In addition to his thinking about economics and many other subjects, Hayek wrote The Sensory Order, where he described how the physiological connections relating to perception can not be explained in physical terms. His research led him to the conclusion that naturally created systems are efficient and not necessarily understood; and that is okay.

I have three types of students. I have students that are interested in being artists. They are working on their independent work and have the intention of going to graduate school, or they are in graduate school, and they would like to become working studio artists. I also have students who are working on animation as an extension of their other major. And the third category, are joint-degree engineering and art students who expanding their education by gaining hands-on experience using tools that are similar to those that they will develop as technical directors.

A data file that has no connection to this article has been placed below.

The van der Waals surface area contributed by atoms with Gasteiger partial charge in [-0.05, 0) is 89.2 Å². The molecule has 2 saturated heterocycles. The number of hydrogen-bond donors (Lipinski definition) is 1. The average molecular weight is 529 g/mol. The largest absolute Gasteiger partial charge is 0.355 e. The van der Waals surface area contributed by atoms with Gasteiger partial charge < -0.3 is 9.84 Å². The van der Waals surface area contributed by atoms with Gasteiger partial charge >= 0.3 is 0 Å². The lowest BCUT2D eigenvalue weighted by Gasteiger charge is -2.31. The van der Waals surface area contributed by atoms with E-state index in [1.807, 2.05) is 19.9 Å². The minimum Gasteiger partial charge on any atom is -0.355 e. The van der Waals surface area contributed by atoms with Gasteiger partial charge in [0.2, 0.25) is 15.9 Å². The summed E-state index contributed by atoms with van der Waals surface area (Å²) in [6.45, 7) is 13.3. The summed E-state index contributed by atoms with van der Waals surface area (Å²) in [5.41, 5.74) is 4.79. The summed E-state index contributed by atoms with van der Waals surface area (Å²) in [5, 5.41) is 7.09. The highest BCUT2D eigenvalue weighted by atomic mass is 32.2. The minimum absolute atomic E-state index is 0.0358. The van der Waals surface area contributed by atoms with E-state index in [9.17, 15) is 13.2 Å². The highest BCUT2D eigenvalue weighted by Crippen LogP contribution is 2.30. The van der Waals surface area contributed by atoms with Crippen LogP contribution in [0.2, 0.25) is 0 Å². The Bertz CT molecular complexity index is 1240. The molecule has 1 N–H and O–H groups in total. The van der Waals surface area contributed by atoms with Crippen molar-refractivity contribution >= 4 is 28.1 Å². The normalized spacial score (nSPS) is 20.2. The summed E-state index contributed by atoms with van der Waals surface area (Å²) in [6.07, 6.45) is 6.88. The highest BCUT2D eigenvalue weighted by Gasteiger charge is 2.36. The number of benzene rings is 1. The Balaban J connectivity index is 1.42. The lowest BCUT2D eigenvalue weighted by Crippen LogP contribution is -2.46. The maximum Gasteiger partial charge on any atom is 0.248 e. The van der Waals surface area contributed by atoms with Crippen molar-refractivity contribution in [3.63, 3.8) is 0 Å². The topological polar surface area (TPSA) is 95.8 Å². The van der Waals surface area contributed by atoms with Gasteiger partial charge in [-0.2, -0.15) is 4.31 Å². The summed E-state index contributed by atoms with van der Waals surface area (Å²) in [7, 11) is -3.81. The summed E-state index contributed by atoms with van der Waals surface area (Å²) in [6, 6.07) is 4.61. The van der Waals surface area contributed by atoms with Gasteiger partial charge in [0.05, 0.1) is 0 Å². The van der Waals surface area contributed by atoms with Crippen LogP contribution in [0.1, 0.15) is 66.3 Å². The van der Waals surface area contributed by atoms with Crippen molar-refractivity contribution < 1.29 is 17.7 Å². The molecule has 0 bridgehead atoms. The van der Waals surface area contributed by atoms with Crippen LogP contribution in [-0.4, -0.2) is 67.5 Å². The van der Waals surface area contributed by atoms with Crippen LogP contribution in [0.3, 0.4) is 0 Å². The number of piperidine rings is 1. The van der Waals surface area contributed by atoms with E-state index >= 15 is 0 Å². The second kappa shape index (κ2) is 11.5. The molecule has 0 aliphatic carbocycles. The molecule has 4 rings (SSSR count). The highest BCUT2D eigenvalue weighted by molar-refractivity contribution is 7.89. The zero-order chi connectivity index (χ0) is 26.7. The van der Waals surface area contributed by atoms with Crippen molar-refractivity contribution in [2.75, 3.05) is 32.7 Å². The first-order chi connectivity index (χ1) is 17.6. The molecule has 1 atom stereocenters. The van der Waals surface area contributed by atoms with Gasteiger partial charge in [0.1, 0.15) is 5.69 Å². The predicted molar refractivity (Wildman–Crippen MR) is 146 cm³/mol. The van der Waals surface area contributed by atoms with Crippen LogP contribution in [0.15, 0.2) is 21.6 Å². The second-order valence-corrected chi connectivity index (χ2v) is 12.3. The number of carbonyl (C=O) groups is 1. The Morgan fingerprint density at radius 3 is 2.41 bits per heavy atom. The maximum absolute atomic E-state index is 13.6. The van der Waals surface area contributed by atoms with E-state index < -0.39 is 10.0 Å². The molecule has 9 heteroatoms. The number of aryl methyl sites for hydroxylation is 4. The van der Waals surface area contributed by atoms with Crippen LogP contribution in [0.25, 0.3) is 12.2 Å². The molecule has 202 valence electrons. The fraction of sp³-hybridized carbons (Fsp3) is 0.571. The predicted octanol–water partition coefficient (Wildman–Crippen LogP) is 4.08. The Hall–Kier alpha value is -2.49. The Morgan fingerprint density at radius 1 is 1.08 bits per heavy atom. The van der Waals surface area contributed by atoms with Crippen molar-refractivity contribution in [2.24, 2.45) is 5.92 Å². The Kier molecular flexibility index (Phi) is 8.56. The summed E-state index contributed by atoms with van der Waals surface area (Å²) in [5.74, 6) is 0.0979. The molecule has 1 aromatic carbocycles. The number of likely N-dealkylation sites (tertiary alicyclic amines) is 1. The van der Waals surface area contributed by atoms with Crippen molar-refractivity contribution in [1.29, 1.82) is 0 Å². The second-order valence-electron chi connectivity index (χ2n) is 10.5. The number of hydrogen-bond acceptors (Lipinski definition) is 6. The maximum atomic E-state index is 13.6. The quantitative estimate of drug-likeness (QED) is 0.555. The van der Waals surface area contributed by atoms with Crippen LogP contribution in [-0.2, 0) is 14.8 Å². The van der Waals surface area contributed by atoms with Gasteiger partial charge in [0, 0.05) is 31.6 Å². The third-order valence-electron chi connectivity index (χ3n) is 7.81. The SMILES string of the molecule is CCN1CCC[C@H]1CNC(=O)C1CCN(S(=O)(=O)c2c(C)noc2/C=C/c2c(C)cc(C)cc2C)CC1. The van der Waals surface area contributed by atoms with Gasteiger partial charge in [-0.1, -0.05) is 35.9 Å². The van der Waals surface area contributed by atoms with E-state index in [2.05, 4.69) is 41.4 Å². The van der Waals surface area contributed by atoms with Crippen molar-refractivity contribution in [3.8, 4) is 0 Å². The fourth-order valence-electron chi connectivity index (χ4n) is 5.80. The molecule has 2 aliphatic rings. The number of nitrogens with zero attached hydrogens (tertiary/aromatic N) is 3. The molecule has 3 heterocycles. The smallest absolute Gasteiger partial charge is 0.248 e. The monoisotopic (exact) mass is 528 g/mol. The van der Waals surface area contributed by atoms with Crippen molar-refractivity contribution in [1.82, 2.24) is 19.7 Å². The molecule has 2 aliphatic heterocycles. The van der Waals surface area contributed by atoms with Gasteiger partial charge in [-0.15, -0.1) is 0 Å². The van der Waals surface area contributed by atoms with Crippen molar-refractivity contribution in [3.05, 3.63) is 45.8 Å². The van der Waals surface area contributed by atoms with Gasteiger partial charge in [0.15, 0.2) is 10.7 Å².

Figure 2: Students working together on a mixed-media animation course group project, image by Joshua Mosley

Figure 2: Students working together on a mixed-media animation course group project, image by Joshua Mosley

When I step back and look at what my role is as a teacher, my role in the human context, I am forming mentoring relationships with the students who are making a transition from adolescence to adulthood, or from adults to adults who are rethinking their approach to their professional work. In either case, I try to focus on skills that will help them as professionals.